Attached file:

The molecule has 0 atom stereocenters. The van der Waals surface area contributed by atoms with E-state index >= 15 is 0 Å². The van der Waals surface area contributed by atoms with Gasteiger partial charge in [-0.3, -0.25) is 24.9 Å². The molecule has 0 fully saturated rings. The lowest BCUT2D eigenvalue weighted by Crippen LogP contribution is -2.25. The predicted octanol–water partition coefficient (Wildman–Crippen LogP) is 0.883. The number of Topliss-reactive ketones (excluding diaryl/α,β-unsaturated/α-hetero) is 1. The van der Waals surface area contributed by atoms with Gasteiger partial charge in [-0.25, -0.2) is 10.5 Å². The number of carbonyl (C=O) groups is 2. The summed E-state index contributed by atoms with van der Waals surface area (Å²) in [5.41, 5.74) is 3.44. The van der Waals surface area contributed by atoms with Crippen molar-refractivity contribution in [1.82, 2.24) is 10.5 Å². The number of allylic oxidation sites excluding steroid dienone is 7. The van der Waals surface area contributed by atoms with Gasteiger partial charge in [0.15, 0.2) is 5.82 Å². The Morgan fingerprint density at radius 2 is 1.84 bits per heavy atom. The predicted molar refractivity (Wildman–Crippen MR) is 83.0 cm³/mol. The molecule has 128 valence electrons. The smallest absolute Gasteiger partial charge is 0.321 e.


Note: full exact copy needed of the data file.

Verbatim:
The molecule has 0 atom stereocenters. The van der Waals surface area contributed by atoms with E-state index >= 15 is 0 Å². The van der Waals surface area contributed by atoms with Gasteiger partial charge in [-0.3, -0.25) is 24.9 Å². The molecule has 0 fully saturated rings. The lowest BCUT2D eigenvalue weighted by Crippen LogP contribution is -2.25. The predicted octanol–water partition coefficient (Wildman–Crippen LogP) is 0.883. The number of Topliss-reactive ketones (excluding diaryl/α,β-unsaturated/α-hetero) is 1. The van der Waals surface area contributed by atoms with Gasteiger partial charge in [-0.25, -0.2) is 10.5 Å². The number of carbonyl (C=O) groups is 2. The summed E-state index contributed by atoms with van der Waals surface area (Å²) in [5.41, 5.74) is 3.44. The van der Waals surface area contributed by atoms with Crippen molar-refractivity contribution in [1.82, 2.24) is 10.5 Å². The number of allylic oxidation sites excluding steroid dienone is 7. The van der Waals surface area contributed by atoms with Gasteiger partial charge in [0.15, 0.2) is 5.82 Å². The Morgan fingerprint density at radius 2 is 1.84 bits per heavy atom. The predicted molar refractivity (Wildman–Crippen MR) is 83.0 cm³/mol. The molecule has 128 valence electrons. The smallest absolute Gasteiger partial charge is 0.321 e.